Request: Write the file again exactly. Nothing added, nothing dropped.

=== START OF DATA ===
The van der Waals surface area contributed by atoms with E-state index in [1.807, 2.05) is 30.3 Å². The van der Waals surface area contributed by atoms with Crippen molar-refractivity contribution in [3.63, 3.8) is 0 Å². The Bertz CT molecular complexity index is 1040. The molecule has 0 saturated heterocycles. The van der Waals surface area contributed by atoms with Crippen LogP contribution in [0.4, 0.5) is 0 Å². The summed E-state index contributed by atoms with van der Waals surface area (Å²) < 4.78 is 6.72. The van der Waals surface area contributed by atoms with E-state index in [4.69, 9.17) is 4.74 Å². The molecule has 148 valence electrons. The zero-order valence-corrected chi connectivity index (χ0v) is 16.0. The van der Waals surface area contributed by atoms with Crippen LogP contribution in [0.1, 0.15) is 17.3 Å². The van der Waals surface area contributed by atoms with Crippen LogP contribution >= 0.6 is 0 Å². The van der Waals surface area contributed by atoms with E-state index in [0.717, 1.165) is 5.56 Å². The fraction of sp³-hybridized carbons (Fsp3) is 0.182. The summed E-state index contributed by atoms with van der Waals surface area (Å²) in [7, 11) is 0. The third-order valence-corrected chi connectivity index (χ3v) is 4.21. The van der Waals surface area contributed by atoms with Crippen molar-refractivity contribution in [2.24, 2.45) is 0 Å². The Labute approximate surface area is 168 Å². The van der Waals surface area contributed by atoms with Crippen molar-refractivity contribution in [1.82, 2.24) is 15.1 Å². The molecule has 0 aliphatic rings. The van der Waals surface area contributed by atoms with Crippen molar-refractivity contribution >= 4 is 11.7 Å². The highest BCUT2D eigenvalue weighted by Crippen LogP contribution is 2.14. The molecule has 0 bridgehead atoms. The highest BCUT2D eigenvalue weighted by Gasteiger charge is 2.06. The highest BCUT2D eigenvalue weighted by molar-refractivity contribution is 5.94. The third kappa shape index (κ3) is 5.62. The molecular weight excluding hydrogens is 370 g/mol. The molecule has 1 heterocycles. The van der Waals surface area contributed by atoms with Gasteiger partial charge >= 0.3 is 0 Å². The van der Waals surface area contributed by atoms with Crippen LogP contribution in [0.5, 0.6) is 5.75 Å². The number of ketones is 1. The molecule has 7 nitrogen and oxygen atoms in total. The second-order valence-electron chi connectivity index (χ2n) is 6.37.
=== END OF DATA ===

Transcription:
The van der Waals surface area contributed by atoms with E-state index in [1.807, 2.05) is 30.3 Å². The van der Waals surface area contributed by atoms with Crippen molar-refractivity contribution in [3.63, 3.8) is 0 Å². The Bertz CT molecular complexity index is 1040. The molecule has 0 saturated heterocycles. The van der Waals surface area contributed by atoms with Crippen LogP contribution in [0.4, 0.5) is 0 Å². The summed E-state index contributed by atoms with van der Waals surface area (Å²) < 4.78 is 6.72. The van der Waals surface area contributed by atoms with E-state index in [4.69, 9.17) is 4.74 Å². The molecule has 148 valence electrons. The zero-order valence-corrected chi connectivity index (χ0v) is 16.0. The van der Waals surface area contributed by atoms with Crippen LogP contribution in [0.1, 0.15) is 17.3 Å². The van der Waals surface area contributed by atoms with Crippen LogP contribution >= 0.6 is 0 Å². The van der Waals surface area contributed by atoms with E-state index in [0.717, 1.165) is 5.56 Å². The fraction of sp³-hybridized carbons (Fsp3) is 0.182. The summed E-state index contributed by atoms with van der Waals surface area (Å²) in [7, 11) is 0. The third-order valence-corrected chi connectivity index (χ3v) is 4.21. The van der Waals surface area contributed by atoms with Crippen molar-refractivity contribution in [2.24, 2.45) is 0 Å². The Labute approximate surface area is 168 Å². The van der Waals surface area contributed by atoms with Crippen molar-refractivity contribution in [1.82, 2.24) is 15.1 Å². The molecule has 0 aliphatic rings. The van der Waals surface area contributed by atoms with Crippen molar-refractivity contribution >= 4 is 11.7 Å². The highest BCUT2D eigenvalue weighted by Crippen LogP contribution is 2.14. The molecule has 0 bridgehead atoms. The highest BCUT2D eigenvalue weighted by Gasteiger charge is 2.06. The highest BCUT2D eigenvalue weighted by molar-refractivity contribution is 5.94. The third kappa shape index (κ3) is 5.62. The molecular weight excluding hydrogens is 370 g/mol. The molecule has 1 heterocycles. The van der Waals surface area contributed by atoms with Gasteiger partial charge >= 0.3 is 0 Å². The van der Waals surface area contributed by atoms with Crippen LogP contribution in [0.5, 0.6) is 5.75 Å². The number of ketones is 1. The molecule has 7 nitrogen and oxygen atoms in total. The second-order valence-electron chi connectivity index (χ2n) is 6.37.